Shield baiting can turn the tide of a battle, but it can also backfire if they correctly call your bluff. It’s a high-risk play that you should decide for yourself if it is worth it. If they shield, do you have the health remaining to get that strong move all the way powered up before they can take you out? If you don’t draw the shield, is the matchup salvageable? Weighing your options in real time is a skill you will need to hone in practice and in live play.
Have you ever found yourself in a bad starting position thanks to a bad lead, or a matchup you need to swap out of, but know that as soon as you bring in your counter, they will do the same? Sometimes, that can be a benefit. Sacrificial swapping is when you do this intentionally in order to draw out a specific counter and remove something you perceive as a threat to your team.
Say you find yourself facing an opponent with a Tropius, and you know your team is weak to it aside from a single hard counter. You can swap in something weak to Tropius, fully expecting your opponent to swap that Tropius in to take you out. Once they do, you don’t shield, and allow your opponent to take out your Pokémon as quickly as possible. Here’s where the sacrifice pays off: now your opponent’s Tropius is locked in. You can bring in your Tropius counter and farm energy against your team’s biggest threat. You might be able to beat it with fast moves so the next Pokémon your opponent brings in will need to deal with a barrage of charge moves you have banked from your advantageous matchup.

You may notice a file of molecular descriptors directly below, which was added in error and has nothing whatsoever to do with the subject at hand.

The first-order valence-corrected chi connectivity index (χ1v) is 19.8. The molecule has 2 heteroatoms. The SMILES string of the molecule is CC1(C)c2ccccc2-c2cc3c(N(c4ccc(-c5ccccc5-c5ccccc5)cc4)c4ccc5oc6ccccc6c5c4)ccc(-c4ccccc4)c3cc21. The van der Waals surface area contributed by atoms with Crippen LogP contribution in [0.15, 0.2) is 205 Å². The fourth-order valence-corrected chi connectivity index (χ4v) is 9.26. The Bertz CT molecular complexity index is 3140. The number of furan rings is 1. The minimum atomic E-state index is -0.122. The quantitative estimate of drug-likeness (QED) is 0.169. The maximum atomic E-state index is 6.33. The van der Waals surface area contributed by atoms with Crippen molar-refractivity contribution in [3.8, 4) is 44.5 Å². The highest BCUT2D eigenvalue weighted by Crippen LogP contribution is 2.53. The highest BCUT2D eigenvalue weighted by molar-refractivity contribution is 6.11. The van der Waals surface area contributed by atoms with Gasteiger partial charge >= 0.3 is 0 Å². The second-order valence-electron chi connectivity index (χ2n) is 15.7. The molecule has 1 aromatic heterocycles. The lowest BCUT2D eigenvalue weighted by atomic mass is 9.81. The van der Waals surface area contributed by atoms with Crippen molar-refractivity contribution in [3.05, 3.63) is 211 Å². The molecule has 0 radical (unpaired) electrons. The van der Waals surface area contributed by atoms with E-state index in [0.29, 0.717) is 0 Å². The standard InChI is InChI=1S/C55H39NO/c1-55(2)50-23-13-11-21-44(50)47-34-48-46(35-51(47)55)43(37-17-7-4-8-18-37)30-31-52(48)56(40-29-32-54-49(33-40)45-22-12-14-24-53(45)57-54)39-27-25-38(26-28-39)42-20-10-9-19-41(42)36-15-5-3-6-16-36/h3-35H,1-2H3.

One of your Pokémon had to faint to make it happen, but in one clever move, you have been able to take out your biggest threat, AND apply shield pressure to the next Pokémon, setting yourself up a potential big advantage.
The Third Shield
Some of the most intense, game changing moments in tournament play involve using one of your Pokémon as a third shield. It’s a difficult move to pull off, but when done correctly, can be absolutely devastating to your opponent’s strategy. It works by essentially using one of your Pokémon to protect another Pokémon you want alive to finish the battle.
A third shield swap might play out something like this:
You have your opponent down to their last Pokémon. You have your counter fighting it, but you are at a health and/or energy disadvantage, and have one Pokémon in the back, but it is low on health and loses badly to your opponent’s Pokémon. Neither of you have shields, and you know that your counter will not reach a charge move before your opponent.
Rather than just plugging away and hoping to do enough damage to win, you can try to predict when the charge move that will finish you is coming. If timed correctly, just before they launch their attack, you quickly swap in your other Pokémon, who promptly takes the charge move to the face and faints. Your original counter comes back in, still lower on health, but now your opponent has used all their energy, and you have bought yourself enough time to get to YOUR charge move, and fire it off to win. By using your back-up Pokémon to absorb the charge move, you’ve snatched victory from the jaws of defeat! It’s tough to pull off, but downright thrilling when you do.
A similar, but less risky move can be made in the same manner by swapping in something that will resist that charge move at the precise correct moment, emptying your opponent’s energy, while preserving your Pokémon’s HP without using a shield.
It will take time and practice, but if you can master these techniques, you’ll be a Pokémon Master in no time!